Obama isn’t just giving Iran the store; he’s giving it the neighborhood

The Washington Post’s editors present three major concerns with the U.S.-Iran nuclear negotiations — concerns that they say need to be highlighted now, before President Obama presents the world with a fait accompli.

The three concerns are: (1) that a process began with the goal of eliminating Iran’s potential to produce nuclear weapons has evolved into a plan to tolerate and temporarily restrict that capacity; (2) during the negotiations, Obama seemingly has conceded Iran’s place as a regional power at the expense of Israel and other U.S. allies; and (3) Obama has signaled that he will implement his deal without a vote by either chamber of Congress.

The first concern has several sub-parts. One is that, as Henry Kissinger has warned, the failure to negotiate the elimination of Iranian nuclear weapons potential will very likely prompt other nations in the region — Saudi Arabia, Egypt, and Turkey — to match Tehran’s threshold capability. Thus, “we will live in a proliferated world in which everybody. . .will be very close to the trigger point.

This implication makes the Post’s third concern — absent of congressional consent — particularly acute. Obama apparently plans to enter into a deal that effectively mandates nuclear proliferation in the world’s most explosive region without the consent of Congress.

The Post’s second concern — Obama’s grant of regional hegemony to Iran — has recently become a major story, as it finally dawned on mainstream outlets that this is what Obama has in mind. The Post expresses the problem this way:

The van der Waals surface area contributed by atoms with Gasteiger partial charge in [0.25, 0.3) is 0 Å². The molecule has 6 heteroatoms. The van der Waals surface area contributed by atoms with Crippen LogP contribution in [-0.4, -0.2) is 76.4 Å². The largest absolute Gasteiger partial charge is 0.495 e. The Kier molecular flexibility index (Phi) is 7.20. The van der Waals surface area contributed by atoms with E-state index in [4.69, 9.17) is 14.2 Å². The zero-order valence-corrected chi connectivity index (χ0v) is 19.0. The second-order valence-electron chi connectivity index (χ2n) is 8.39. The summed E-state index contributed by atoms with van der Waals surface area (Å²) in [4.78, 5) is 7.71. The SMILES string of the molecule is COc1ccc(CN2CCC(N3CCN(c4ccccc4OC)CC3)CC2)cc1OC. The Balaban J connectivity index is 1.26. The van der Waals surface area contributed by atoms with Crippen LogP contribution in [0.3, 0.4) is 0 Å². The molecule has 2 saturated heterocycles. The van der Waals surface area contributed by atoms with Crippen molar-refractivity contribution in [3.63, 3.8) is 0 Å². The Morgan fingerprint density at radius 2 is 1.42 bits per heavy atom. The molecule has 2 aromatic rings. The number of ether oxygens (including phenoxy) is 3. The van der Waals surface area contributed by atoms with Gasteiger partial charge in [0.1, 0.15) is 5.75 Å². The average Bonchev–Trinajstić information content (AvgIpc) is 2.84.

[W]hile the talks have proceeded, Mr. Obama has offered assurances to Supreme Leader Ayatollah Ali Khamenei that the two countries have shared interests in the region, and the White House has avoided actions Iran might perceive as hostile — such as supporting military action against the Syrian regime of Bashar al-Assad.

For their part, the Iranians. . .are currently involved in activities to destabilize the governments of [U.S.-allied] nations as near as Bahrain and as far away as Morocco. A Tehran-sponsored militia recently overthrew the U.S.-backed government of Yemen.

Rather than contest the Iranian bid for regional hegemony, as has every previous U.S. administration since the 1970s, Mr. Obama appears ready to concede Iran a place in Iraq, Syria, Lebanon and beyond — a policy that is viewed with alarm by Israel, Saudi Arabia, Jordan and Turkey, among other allies.

The Post should have added Lebanon and Yemen to its list. As Tony Badran of the Foundation for Defense of Democracies explains, “Iran’s expansionist push into southern Syria has put Lebanon on the path toward certain ruin.” And, as I type this post, Iranian backed fighters are consolidating their control over Yemen.

Badran points to another perverse implication of Obama’s stance towards Iran — it provides an extra incentive for Iranian aggression. In Badran’s words, “the Iranians know they have two years left to press their advantage and maximize their gains, not only without any pushback from the US, but with its de facto consent.”

The Post’s editors conclude by arguing that the “right response” by Obama to congressional concerns about the deal he’s negotiating is to insist on better terms or to persuade the doubters. It is not to bypass Congress.

Unfortunately, Obama likes his terms just fine. And they are so inimical to U.S. interests that persuading the doubters, even many within his own left-liberal party, seems out of the question.

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